- By Dov ZakheimDov Zakheim is Senior Advisor, Center for Strategic and International Studies and former Under Secretary of Defense.
So what to make of the WikiLeaks story? First of all, it covers a period of several years; and there is no doubt that the United States and NATO didn’t get everything right in all of those years, especially from 2004 to 2007. The two big stories — ISI’s fishing in troubled Afghan waters, and the deaths of civilians — are not really news at all.
If the Department of Defense’s leadership is to be believed — and I for one, believe them — Pakistan has put a lid on ISI. No doubt the Pakistani experience with its own Taliban gave the military and intelligence community something to think about. Equally, the Karzai government has gone out of its way to work with Islamabad, often to the chagrin of New Delhi. And no one denies that civilian loss of life, a by-product of every war ever fought, has diminished since General McChrystal issued new rules of engagement that themselves have frustrated many in the military (proving yet again that one cannot satisfy everyone — would WikiLeaks have leaked disgruntlement with the new ROE’s? I doubt it.)
The people behind WikiLeaks make no secret of their opposition to the Afghan war. Some would like to see American troops prosecuted as war criminals. WikiLeaks sees itself as providing the world with the Pentagon Papers Redux, though no one in his or her right mind could compare the Gulf of Tonkin incident that prompted the Vietnam War buildup with the destruction of the World Trade Center. That says more about the WikiLeaks crowd than about the sins their papers purport to reveal.
At the end of the day, the WikiLeaks papers will change few opinions. Those who want us out of Afghanistan will cite them ad nauseum; those who recognize the stakes for what they are — the need to preclude that country from once again serving as a breeding ground for al Qaeda and their copycats — will give them short shrift. What matters more is whether General Petraeus can affect the turnaround that made him a war hero in Iraq. If he does, the WikiLeaks papers will make good grist for historians’ footnotes, and nothing more.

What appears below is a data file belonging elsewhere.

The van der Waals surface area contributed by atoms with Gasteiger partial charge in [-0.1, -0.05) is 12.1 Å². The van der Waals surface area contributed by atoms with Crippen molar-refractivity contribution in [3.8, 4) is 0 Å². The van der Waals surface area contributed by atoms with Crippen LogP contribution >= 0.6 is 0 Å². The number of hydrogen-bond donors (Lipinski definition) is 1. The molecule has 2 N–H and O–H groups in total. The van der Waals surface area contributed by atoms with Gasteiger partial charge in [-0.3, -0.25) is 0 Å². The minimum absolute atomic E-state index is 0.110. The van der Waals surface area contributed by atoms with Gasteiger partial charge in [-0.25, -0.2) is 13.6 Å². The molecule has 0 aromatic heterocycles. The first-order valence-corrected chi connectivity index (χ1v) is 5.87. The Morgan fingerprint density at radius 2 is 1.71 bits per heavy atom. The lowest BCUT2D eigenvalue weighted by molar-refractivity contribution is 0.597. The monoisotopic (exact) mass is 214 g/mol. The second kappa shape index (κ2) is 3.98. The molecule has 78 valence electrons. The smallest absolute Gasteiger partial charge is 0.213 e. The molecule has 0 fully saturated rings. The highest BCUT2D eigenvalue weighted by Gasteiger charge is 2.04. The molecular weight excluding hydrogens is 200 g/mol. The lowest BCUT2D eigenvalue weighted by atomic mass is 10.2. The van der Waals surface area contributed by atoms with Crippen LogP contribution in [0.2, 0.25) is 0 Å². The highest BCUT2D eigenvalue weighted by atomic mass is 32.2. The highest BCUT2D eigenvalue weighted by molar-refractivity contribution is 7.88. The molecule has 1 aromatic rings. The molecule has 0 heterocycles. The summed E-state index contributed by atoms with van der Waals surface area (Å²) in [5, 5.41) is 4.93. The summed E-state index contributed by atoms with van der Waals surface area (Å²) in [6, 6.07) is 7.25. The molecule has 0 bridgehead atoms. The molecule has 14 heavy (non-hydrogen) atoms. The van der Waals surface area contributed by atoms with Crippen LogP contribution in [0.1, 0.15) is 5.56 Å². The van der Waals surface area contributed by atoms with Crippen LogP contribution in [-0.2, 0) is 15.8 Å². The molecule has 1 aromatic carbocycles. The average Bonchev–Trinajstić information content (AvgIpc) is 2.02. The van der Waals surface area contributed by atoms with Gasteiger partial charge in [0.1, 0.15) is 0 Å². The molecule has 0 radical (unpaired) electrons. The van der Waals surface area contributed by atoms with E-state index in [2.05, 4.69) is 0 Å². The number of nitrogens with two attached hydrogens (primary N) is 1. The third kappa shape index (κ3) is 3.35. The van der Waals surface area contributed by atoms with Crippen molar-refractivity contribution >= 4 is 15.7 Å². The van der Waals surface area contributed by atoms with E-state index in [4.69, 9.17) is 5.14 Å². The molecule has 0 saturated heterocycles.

Blake Hounshell is managing editor at Foreign Policy, having formerly been Web editor. Hounshell oversees ForeignPolicy.com and has commissioned and edited numerous cover stories for the print magazine, including National Magazine Award finalist "Why Do They Hate Us?" by Mona Eltahawy. He also edits The Cable, FP's first foray into daily original reporting, and was editor of Colum Lynch's Turtle Bay, which in 2011 won a National Magazine award for best reporting in a digital format.
Blake joined Foreign Policy in 2006 after living in Cairo, where he studied Arabic, missed his Steelers finally win one for the thumb, and worked for the Ibn Khaldun Center for Development Studies. Blake was a 2011 finalist for the Livingston Awards prize for young journalists for his reporting on the Arab uprisings, and his Twitter feed was named one of Time magazine's "140 Best Twitter Feeds of 2011." Under his leadership, in 2008, Passport, FP's flagship blog, won Media Industry Newsletter's "Best of the Web" award in the blog category. Along with Elizabeth Dickinson, he edited Southern Tiger: Chile's Fight for a Democratic and Prosperous Future, the memoirs of former Chilean president Ricardo Lagos, published by Palgrave Macmillan in 2012.
A graduate of Yale University, Blake speaks mangled Arabic and French, is an avid runner, and lives in Washington with his wife, musician Sandy Choi, and their toddler, David. Follow him on Twitter @blakehounshell.| Passport |